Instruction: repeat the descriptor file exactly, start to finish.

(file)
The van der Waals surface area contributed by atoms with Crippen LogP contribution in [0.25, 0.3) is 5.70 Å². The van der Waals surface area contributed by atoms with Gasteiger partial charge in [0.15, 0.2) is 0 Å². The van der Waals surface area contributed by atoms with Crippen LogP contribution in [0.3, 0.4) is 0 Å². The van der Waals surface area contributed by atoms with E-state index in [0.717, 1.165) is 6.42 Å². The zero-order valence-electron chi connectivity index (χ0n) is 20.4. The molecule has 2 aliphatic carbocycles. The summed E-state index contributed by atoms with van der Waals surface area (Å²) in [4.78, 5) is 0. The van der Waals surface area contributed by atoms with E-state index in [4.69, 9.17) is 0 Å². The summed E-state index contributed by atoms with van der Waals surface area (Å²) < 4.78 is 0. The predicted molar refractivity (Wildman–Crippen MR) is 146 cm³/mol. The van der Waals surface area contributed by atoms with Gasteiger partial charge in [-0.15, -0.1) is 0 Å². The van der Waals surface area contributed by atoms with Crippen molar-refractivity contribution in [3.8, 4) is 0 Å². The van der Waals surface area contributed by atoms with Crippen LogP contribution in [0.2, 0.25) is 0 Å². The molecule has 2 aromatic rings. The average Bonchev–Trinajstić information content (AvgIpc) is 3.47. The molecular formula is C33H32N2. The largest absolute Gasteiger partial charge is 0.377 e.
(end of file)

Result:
The van der Waals surface area contributed by atoms with Crippen LogP contribution in [0.25, 0.3) is 5.70 Å². The van der Waals surface area contributed by atoms with Gasteiger partial charge in [0.15, 0.2) is 0 Å². The van der Waals surface area contributed by atoms with Crippen LogP contribution in [0.3, 0.4) is 0 Å². The van der Waals surface area contributed by atoms with E-state index in [0.717, 1.165) is 6.42 Å². The zero-order valence-electron chi connectivity index (χ0n) is 20.4. The molecule has 2 aliphatic carbocycles. The summed E-state index contributed by atoms with van der Waals surface area (Å²) in [4.78, 5) is 0. The van der Waals surface area contributed by atoms with E-state index in [4.69, 9.17) is 0 Å². The summed E-state index contributed by atoms with van der Waals surface area (Å²) < 4.78 is 0. The predicted molar refractivity (Wildman–Crippen MR) is 146 cm³/mol. The van der Waals surface area contributed by atoms with Gasteiger partial charge in [-0.15, -0.1) is 0 Å². The van der Waals surface area contributed by atoms with Crippen molar-refractivity contribution in [3.8, 4) is 0 Å². The van der Waals surface area contributed by atoms with Crippen LogP contribution in [0.2, 0.25) is 0 Å². The molecule has 2 aromatic rings. The average Bonchev–Trinajstić information content (AvgIpc) is 3.47. The molecular formula is C33H32N2. The largest absolute Gasteiger partial charge is 0.377 e.